If you were Vasilisa the Beautiful, you might encounter Baba Yaga the witch. If you were Red Riding Hood, you may find a wolf, of course16. Or in earlier versions of the tale, an ogre or a werewolf. Often, the trials to be encountered in the forest seem to particularly threaten young women, and there is a rich source of symbolism for exploration there for a future episode, for every generation tells the tales in such a way as to communicate their cultural values to the next, and as girls grow into womanhood, the predatory nature of the dangers within the forest can be seen as metaphors for the fears that parents have about the risks that they see their children face as they emerge from girlhood into womanhood. The level of such an exploration goes beyond the subject of this episode and may well be better suited to a different voice than mine. It is not given to every teller to tell every story.
The forest is also a place of retreat as well as a place of trial. To some, it offers sanctuary as well as adventure or danger. Back in our episode on Wild men and Wild women we discussed how characters such as Myrddyn Wyllt, the antecedent for the later Merlin, driven mad by grief and trauma, retreated to the solitude of the forest where he dwelled for 50 years. Outlaws and rebels such the legendary Robin Hood and the Saxon resistance to the Norman’s known as the Silvatici were thought to have made their homes in the woods and forests of England. The English archetype of the outlaw in the greenwood, of whom Robin Hood is the best-known exemplar, may have begun in the 11th century following the Norman invasion of England, with the rise of the rebels in the forests, fighting for their land.
There are some who have argued that the potent symbol of the Green Man, that mysterious face peering through, or often appearing to be made from, leaves often found in medieval art, is a politically charged representation of that guerilla resistance movement to the Normanisation of Saxon England17. Here, the forest is a symbol of freedom. The very wildness that in other contexts poses danger, creates the context for freedom. The forest, when one has made of it a home, is a protector. When its dangers are known and understood, it becomes a source of strength. In the medieval tales of King Arthur, the Welsh cycle of the Mabinogion, the forest is the place of the hunt. The trial becomes the challenge. We have a symbiotic and ambivalent relationship with the forest, both dark and dangerous, but giving and beneficent at the same time. But the forest is also a liminal place, a threshold between this world and the otherworld. The first branch of the Mabinogion, the medieval cycle of Welsh myth, starts in the forest with Pwyll, Prince of Dyfed, out hunting when he encounters the supernatural spectral hounds of Annwn overtaking a stag and bringing it down. He chases the hounds off and sets his own on the stag, thus causing offence to the hounds owner, Arawn, the King of Annwn, or Lord of the Otherworld. This act, and Pwyll’s atonement, in which he is to swap places with Arawn for a year, is to set the scene for every action that follows throughout this branch of the tale.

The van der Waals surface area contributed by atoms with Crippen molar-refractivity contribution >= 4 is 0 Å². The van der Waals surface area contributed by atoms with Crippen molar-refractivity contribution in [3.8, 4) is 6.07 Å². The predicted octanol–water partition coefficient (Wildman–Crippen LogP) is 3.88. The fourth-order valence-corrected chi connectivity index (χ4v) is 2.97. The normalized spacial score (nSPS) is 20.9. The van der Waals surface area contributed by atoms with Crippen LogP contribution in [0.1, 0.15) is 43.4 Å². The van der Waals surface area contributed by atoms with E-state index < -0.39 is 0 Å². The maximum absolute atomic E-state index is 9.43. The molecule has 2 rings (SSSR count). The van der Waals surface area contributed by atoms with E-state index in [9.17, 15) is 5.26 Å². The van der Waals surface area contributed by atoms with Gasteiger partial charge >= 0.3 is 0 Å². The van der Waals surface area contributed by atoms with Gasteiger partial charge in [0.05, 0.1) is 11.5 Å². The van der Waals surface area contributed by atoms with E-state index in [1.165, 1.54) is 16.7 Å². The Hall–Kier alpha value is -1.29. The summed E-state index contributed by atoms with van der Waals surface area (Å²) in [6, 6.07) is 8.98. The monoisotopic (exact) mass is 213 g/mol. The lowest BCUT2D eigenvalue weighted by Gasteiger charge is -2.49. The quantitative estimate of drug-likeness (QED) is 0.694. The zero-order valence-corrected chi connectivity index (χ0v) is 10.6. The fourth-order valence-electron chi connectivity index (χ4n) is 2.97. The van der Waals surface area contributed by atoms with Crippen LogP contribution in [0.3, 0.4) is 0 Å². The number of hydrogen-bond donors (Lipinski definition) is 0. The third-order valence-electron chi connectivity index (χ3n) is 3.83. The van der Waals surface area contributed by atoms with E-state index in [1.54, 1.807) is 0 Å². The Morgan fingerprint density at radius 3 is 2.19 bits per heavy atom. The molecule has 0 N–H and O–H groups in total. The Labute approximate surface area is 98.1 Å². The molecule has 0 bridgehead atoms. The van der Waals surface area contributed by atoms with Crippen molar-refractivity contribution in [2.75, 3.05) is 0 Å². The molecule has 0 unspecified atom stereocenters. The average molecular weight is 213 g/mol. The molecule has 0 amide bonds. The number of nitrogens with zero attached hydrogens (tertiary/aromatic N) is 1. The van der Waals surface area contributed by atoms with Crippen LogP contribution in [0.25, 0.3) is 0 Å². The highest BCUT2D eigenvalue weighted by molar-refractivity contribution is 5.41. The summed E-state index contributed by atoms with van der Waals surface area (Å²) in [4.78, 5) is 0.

There has always been a tension between these two positions in the more recent European folklore. Pre-christian cultures with more animistic worldviews tend to have a different relationship with forests portrayed in their folktales. We’ve already mentioned how the indigenous people of New Zealand describe how the forests were responsible for the separation of sky and earth. The Japanese also have a creation myth that describes the origin of the forests. The Nihon Shoki18 (the Chronicles of Japan, the second oldest book of classical Japanese history) describes how one day, Susanoo-no-mikoto, the deity who founded the culture of Japan, plucked one of his beard hairs and transformed it into a cedar tree. He then plucked one hair from his breast, one from his buttock, and one from his eyebrow, and made each of them a cypress tree, a black pine tree and a laurel tree. And he ordered his children to spread these trees in order to cover the land with forest19.
It is worth remembering that in the early days of civilization, our cities and towns were built on land that we could only ever claim to have borrowed from the wild. Fences and barriers would be erected in order to keep the wildness and chaos out, so that order could be maintained within.
I started this post with a quote from Bruno Bettelheim and I’ll end with one. “Since ancient times the near impenetrable forest in which we get lost has symbolized the dark, hidden, near-impenetrable world of our unconscious. If we have lost the framework which gave structure to our past life and must now find our way to become ourselves, and have entered this wilderness with an as yet undeveloped personality, when we succeed in finding our way out we shall emerge with a much more highly developed humanity.”20 The Grimm tale The Hut In The Forest starts “A poor woodcutter lived with his wife and three daughters in a little hut on the edge of a lonely forest“21, Vasilisa the Beautiful’s stepmother moves them to an “old house standing alone at the edge of a dark forest”22. The proximity to that boundary sends us a message, tells us that we are on the borders of that dark, hidden, near-impenetrable world of our unconscious that Bettelheim refers to. Since the dawn of civilization, the forest has represented the uncivilised world, the natural wildness beyond the boundaries of the world we have tamed. Whether it be the otherworld of our unordered, unstructured and wild unconscious mind, or the otherworld of the untamed and uncivilized wilderness of the natural forest, we enter it for better or for worse, at our peril. We try to destroy it, or to civilise it, at great cost, but we learn to live with it, and within it, at great benefit to ourselves.
2 The Uses of Enchantment : The Meaning and Importance of Fairy Tales (Vintage) (23 April 1989) by Bruno Bettelheim
3 The Epic of Gilgamesh, Translated by Andrew George, Penguin Classics, 1999
20 The Uses of Enchantment : The Meaning and Importance of Fairy Tales (Vintage) (23 April 1989) by Bruno Bettelheim